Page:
The source of much criticism since its announcement, Red Dead Redemption — the freshly released PS4 port — admittedly isn't as half-arsed as we feared it would be. But at the same time, it's far from the remaster that such a beloved PS3 classic deserves. We've ran through the open world epic's opening hours in order to write this Hands On article, and our impressions are fairly mixed.
Let's start with the positives. First off, Red Dead Redemption has simply never looked this good on a PlayStation console. A significant resolution boost means that the often muddy world of the original PS3 title has been replaced with a much sharper New Austin across the board. The game's art direction is still great, and the improved resolution helps highlight its finer details. It's an attractive release, a whole 13 years after its initial arrival.
The gameplay holds up decently as well. It doesn't quite have the weighty impact of Red Dead Redemption 2 — perhaps a good thing, depending on who you ask — but the shooting still satisfies on a mechanical level. The way bodies dynamically ragdoll as bullets thud into them will never not be impressive.
Cutscene direction, voice acting, story pacing — these are all things that Red Dead Redemption does exceptionally well, even by today's standards. We were sold on the sordid tale of John Marston all over again after just half an hour with this re-release. There's a reason why it's held in such high regard, and we doubt that'll ever fade.
But priced at $50 / £40, it's difficult not to feel as though this PS4 port should be working a lot harder. Outside of the aforementioned resolution boost, there's really not much to write home about. The frame rate's capped at a solid but disappointing 30 frames-per-second, and none of the game's assets — in terms of characters or environments — appear to have been enhanced in any way.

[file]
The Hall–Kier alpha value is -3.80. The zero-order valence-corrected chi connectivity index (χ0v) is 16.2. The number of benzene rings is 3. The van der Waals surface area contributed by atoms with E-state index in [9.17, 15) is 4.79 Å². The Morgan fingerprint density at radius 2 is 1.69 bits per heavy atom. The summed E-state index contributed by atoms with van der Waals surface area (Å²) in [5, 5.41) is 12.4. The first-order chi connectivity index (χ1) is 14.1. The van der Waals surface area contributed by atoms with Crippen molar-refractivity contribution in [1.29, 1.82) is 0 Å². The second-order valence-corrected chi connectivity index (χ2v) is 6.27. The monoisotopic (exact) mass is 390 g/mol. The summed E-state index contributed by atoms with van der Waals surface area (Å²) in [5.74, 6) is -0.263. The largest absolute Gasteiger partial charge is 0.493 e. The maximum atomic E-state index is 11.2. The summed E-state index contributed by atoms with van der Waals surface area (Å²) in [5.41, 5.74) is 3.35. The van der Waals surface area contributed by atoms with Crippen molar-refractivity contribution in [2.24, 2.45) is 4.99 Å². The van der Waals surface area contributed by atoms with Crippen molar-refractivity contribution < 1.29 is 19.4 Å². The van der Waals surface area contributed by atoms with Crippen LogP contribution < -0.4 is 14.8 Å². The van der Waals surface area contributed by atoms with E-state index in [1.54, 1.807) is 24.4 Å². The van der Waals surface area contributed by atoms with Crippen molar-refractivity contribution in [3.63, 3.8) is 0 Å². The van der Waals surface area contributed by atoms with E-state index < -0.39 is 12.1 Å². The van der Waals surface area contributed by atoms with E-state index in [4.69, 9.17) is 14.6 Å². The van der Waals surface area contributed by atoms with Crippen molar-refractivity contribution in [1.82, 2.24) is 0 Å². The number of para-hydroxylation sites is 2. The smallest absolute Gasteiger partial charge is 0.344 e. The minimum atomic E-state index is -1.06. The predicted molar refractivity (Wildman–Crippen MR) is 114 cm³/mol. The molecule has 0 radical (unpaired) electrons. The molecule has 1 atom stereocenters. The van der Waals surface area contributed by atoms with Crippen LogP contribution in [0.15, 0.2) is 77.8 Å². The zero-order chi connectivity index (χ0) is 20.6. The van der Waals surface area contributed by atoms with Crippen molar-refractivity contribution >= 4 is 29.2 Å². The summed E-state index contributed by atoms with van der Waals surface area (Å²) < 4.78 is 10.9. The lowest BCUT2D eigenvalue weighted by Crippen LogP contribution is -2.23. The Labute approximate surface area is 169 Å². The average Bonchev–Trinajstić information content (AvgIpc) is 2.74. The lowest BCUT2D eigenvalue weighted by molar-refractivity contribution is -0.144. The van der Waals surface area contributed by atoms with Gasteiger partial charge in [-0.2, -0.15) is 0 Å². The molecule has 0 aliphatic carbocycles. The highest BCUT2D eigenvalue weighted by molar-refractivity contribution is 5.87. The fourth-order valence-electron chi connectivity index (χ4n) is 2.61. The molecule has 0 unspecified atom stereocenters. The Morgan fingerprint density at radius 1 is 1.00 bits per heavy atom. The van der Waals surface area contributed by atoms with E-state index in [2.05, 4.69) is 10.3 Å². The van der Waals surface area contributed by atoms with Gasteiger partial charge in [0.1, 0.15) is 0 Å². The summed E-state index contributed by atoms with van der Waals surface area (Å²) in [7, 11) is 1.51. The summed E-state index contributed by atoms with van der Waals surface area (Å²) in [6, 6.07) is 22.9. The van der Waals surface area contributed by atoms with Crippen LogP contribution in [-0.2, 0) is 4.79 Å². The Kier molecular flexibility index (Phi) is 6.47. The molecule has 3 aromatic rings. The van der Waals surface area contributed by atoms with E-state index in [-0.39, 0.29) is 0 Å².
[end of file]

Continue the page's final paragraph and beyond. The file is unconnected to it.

Fortunately, we haven't encountered any newly introduced bugs — and we're hoping it stays that way — but we have noticed some issues with shadows. Particularly on buildings, shadows seem to pop-in really late at times, making for a pretty annoying distraction. What's more, lighting on distant landmarks — like mountains or cliff faces — can seem a bit off until you ride a little closer. Some kind of issue with draw distance, perhaps?
Now, we've already said that this PS4 version looks nice overall, but it's a different story once you start opening menus. Menu text and icons don't seem to have been upgraded at all, resulting in some seriously rough presentation. Set against the backdrop of what seems to be a 4K re-release, these old menus are jarring.
And that's about it, for better or worse. Again, we're glad that this port doesn't appear to be a total sh*tshow like the now infamous Grand Theft Auto: The Trilogy, but it still feels like steep price tag has been attached to a decidedly barebones remaster. We'll have a full review for you in the near future.
Will you be playing this PS4 version of Red Dead Redemption? Saddle up and ride out into the comments section below.